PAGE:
What is data adequacy?
Data adequacy is a status granted by the European Commission to non-EEA countries who provide a level of personal data protection that is “essentially equivalent” to that provided in European law. It can also be awarded to specified sectors of an economy or international organisations.
Personal data can be transferred freely between EEA member states, which includes all EU countries. But personal data is allowed to leave the EEA only if the Commission judges there to be sufficient protection for this data in the destination country. When a country has been awarded the status, information can pass freely between it and the EEA.
Which countries have been awarded data adequacy?
Currently, the Commission has recognised 12 countries or territories, including Argentina, Israel and New Zealand as providing fully adequate data protection.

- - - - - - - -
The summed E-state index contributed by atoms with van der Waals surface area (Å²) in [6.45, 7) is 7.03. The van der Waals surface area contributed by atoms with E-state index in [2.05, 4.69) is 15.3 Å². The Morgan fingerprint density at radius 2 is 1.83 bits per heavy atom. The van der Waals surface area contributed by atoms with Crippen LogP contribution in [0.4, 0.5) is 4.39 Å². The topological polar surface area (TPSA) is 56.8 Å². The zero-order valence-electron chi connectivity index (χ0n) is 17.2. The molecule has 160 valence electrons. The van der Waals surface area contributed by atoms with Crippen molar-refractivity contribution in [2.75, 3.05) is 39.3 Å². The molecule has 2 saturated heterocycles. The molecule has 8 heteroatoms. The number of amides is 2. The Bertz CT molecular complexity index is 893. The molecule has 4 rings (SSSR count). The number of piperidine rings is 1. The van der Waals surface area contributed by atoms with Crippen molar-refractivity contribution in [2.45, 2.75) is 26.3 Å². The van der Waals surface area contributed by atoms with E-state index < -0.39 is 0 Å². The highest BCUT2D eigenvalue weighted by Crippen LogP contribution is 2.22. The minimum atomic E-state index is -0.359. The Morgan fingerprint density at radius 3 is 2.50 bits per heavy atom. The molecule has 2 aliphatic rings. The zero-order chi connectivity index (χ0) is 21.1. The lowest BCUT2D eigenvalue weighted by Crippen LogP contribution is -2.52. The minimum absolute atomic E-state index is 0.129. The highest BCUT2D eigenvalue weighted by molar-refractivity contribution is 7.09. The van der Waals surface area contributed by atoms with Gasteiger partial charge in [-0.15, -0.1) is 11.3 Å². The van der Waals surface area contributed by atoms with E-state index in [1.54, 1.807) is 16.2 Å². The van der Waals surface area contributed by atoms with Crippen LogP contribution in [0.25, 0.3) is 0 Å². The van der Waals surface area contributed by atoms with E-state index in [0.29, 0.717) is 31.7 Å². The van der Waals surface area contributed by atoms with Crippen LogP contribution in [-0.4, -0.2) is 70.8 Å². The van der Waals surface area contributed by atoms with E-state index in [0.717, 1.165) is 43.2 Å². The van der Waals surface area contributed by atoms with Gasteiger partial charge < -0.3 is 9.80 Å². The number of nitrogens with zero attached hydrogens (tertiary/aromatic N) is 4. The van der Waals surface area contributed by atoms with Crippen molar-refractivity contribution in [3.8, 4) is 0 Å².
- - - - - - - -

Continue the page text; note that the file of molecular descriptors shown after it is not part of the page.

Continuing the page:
The USA and Canada have been deemed to provide only partially adequate protection.
In Canada, only private organisations that use the data for commercial activities have free access to EU data.
Until 2015, data transfers between the USA and EU were covered by the Safe Harbour Agreement. However, in light of information leaked by Edward Snowden, the ECJ found this agreement invalid.
EU–US data sharing is now governed by the 2016 EU–US Privacy Shield.
What does the EU class as personal data?
The EU definition of personal data is any information relating to an identified or identifiable person. This is an intentionally very broad definition. It covers the usual areas like name, address and bank/health records, but it goes further in many areas; for example, car registrations, photographs and satellite images are all classified as personal data.